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web session RRS feed

  • Question

  • User-1085721443 posted

    Please who can explain what a web session means? On the internet all i can see is user session, i want to know if it means the same thing? If not, an explanation and how they can be implemented. Thank you!!!

    Monday, December 17, 2012 6:40 PM

Answers

  • User-40287846 posted

    Web is stateless, which means a new instance of a web page class is re-created each time the page is posted to the server.  As we all know, HTTP is a stateless protocol, it can't hold client information on a page. If the user inserts some information and move to the next page,  that data will be lost and the user would not be able to retrieve that information.Session provides a facility to store information  on server memory.

     

    Example . I Log in a site i want to keep username for all pages or some particular pages.

    page1.aspx

    Session["user"] = "test";

    this one is redirecting to page2.aspx  and page2.aspx is redirecting to page3.aspx

    i want to access user name in page3.aspx

    like

    string username;

    username = Session["uesr"].ToString();

     

    • Marked as answer by Anonymous Thursday, October 7, 2021 12:00 AM
    Monday, December 17, 2012 6:46 PM
  • User-861818263 posted
    • Viewstate
    • Session Variables
    • Application Variables
    • Cache
    • Cookies

    Now the question arises that when to use what?

    1- Viewstate

    Viewstate is a hidden fields in an ASP.NET page, contains state of those controls on a page whose “EnableViewstate” property is “true”.

    You can also explicitly add values in it, on an ASP.NET page like:

    Viewstate.Add( “TotalStudents”, “87″ );

    Viewstate should be used when you want to save a value between different roundtrips of a single page as viewstate of a page is not accessible by another page.

    Because Viewstate renders with the page, it consumes bandwidth, so be careful to use it in applications to be run on low bandwidth.

    2- Session Variable

    Session variables are usually the most commonly used.

    When a user visits a site, it’s sessions starts and when the user become idle or leave the site, the session ends.

    Session variables should be used to save and retrieve user specific information required on multiple pages.

    Session variables consumes server memory, so if your may have a huge amount visitors, use session very carefully and instead of put large values in it try to put IDs and references.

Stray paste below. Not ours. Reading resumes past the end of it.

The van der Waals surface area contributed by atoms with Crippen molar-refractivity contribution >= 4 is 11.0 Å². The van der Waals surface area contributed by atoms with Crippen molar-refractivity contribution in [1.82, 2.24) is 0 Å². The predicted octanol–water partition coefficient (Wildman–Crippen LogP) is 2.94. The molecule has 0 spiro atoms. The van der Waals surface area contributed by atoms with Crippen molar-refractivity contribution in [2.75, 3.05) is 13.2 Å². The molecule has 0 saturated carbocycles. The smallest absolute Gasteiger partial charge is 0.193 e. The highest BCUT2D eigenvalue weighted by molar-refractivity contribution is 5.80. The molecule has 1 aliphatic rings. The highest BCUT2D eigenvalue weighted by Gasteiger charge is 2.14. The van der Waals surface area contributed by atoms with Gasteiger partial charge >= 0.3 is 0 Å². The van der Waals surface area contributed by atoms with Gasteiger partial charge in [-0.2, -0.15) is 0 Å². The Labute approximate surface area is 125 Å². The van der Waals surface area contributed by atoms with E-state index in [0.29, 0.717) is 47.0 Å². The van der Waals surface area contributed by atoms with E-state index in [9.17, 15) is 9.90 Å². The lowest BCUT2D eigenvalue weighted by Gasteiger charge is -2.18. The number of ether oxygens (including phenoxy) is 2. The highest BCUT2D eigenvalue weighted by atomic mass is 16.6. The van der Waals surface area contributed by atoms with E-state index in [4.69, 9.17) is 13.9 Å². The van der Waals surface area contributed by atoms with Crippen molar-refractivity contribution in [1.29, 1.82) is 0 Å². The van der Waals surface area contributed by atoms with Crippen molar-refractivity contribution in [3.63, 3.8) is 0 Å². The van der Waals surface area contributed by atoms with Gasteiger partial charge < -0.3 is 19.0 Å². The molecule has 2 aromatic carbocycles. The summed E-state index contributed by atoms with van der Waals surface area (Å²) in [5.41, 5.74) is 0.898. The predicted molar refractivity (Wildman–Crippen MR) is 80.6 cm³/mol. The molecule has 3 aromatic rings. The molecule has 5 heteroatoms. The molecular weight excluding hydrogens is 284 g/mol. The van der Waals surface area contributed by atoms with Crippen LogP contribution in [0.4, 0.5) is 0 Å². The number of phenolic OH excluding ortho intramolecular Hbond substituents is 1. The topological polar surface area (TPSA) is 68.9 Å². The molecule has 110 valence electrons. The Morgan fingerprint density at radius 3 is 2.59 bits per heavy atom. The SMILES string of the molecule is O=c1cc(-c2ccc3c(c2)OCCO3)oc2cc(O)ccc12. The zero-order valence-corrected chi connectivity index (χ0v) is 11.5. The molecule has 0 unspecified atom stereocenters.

Sessions are not cookies, but they can work together to create the illusion of persistence. Persistence is the process of ensuring that the user is connected to the same server ervery time they make a request within the boundaries of a single session. It is most often implemented using a cookie containing the server session Id, because by this method we can determine where a user's session is currently stored.

    for more information  :- http://support.microsoft.com/kb/307598 


    3- Application variables

    Application variables are shared variables among all users of a web application

    Application variables behave like static variables and they are substitute of static variables as static variables are stateless in web applications

    Only shared values should be persisted in Application variables, and as soon as they are not in use they should be removed explicitly.


    4- Cache

    Cache is probably the least used state feature of ASP.NET.

    Cache is basically a resource specific state persistence feature, means unlike session it stick with resource instead of user, for instance: pages, controls etc.

    Cache should be used or frequently used pages, controls, and data structures

    Data cache can be used to cache frequently used list of values e.g. list of products

    5- Cookies

    Cookies are some values saved in browsers by the website to retrivbbe and use afterwards.

    Usually cookies are used to help dynamic websites to identify visitors and retrieve their saved preferences.

    Cookies are also used to facilitate auto login by persisting user id in a cookie save in user’s browser.

    Because cookies have been saved at client side, they do not create performance issues but may create security issues as they can be hacked from browser.


    Finally remember the following points on your finger-tips:

    • Viewstate is bandwidth hungry
    • Session variables are memory hungry as per number of users
    • Applications variables are shared
    • Cache is memory hungry as per number of resources
    • Cookies are the least secure
    • Marked as answer by Anonymous Thursday, October 7, 2021 12:00 AM
    Tuesday, December 18, 2012 12:51 AM
  • User-166373564 posted

    Hi ifi

    Moreover, Session Mode: InProc session mode, StateServer session mode, SQL Server Session Mode, Custom Session Mode.

    You could learn more information about session mode here(http://www.codeproject.com/Articles/32545/Exploring-Session-in-ASP-Net#11)